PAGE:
Movie Review - Maps to the Stars
Evan Bird (The Killing) co-stars as Benjie Weiss, a 13-year-old movie star who has just hit puberty but who is already a recovering, drug addict. His ego and vanity are through the roof and his attitude is always to be brutally honest and actively harsh or mean to any and everyone he encounters. This all could be a defense mechanism because his sister almost killed him in a fire.
Mia Wasikowska (Alice in Wonderland and The Kids Are All Right) also co-stars as Agatha Weiss, the older sister of Benjie who set the fire. Benjie wasn't hurt, but Agatha did suffer burns on her arms, legs and face. She was sent to a clinic for mental treatment in another state. At the opening of the film, we see her arrive in Los Angeles with the hope of reconnecting with her brother and family.
Robert Pattinson (Twilight and Cosmopolis) plays Jerome Fontana, an aspiring actor who works as a limo driver or chauffeur for people in Hollywood. He's initially hired by Agatha to take her to famous places. A bit of a romance develops between the two, but he's easily tempted by stars like Havana for who Agatha works as a personal assistant.
Jon Cusack (Say Anything and Being John Malkovich) plays Stafford Weiss, a doctor and therapist who is Agatha and Benjie's father. He treats celebrities like Havana, but once he learns Agatha is back in Los Angeles, he tries to keep her away from Benjie and the family. He even goes as far as physically attacking her and seriously punching her.
His is the first of a series of violent attacks that occur in the third act of this movie. Up until then, the only attacks are verbal ones. Benjie is first seen throwing out anti-semitic and anti-gay slurs. When Benjie is hanging out with friends, some female companions throw out horrible and vulgar lines, insulting the age and looks of various people.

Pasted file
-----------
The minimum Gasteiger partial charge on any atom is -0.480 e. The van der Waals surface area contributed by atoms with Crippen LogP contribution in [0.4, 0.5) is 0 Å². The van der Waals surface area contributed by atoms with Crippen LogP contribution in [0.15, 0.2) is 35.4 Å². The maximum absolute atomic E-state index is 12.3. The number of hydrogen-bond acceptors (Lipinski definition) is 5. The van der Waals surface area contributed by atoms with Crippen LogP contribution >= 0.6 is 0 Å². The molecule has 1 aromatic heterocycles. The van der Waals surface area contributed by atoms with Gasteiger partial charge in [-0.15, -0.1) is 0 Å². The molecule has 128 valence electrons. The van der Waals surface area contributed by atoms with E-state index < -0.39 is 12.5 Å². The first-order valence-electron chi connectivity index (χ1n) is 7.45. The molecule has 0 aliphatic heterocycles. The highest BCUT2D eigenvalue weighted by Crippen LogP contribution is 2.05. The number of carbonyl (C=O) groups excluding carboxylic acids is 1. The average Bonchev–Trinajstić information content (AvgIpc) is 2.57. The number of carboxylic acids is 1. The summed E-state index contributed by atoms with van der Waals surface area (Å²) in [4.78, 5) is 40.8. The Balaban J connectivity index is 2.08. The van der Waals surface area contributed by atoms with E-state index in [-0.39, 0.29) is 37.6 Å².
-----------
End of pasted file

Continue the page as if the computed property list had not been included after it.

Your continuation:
None of the other characters are as vitriolic, but, through their actions, a sense is conveyed of a lack of empathy amongst most if not all. There is empathy and people who care for others, but much of it is marred or tainted by bad history or societal pressures.
Directed by David Cronenberg, this is a view of Hollywood that takes a lot of the criticisms and stereotypes and pushes them to extremes. It portrays this Weiss family as not much more than incestuous, homicidal and suicidal people who mostly think of nothing but themselves.
There are moments of humor, mainly involving Moore's character and her performance. There are ugly and obvious moments like when she stinks up her bathroom as we watch her defecate on the toilet, but better moments involve a sequence where Havana meets the son of the actress who took the role she wanted and then react to an unfortunate event to happen to that same boy.
Since Cronenberg has excelled at horror, it's almost boring when he wields it here, particularly at the end. It's not boring when he makes the perpetrators of horrible violence and the victims of such violence little children. Yet, even Cronenberg isn't courageous enough to depict a child committing cold-blooded murder upon another child.
It's hinted that Cronenberg might swing the other way and push boundaries with sex. We're perhaps meant to be shocked at moments, but in a way it all feels tame.
Three Stars out of Five.
Rated R for disturbing violence and sexual content, graphic nudity, language and drug material.
Running Time: 1 hr. and 51 mins.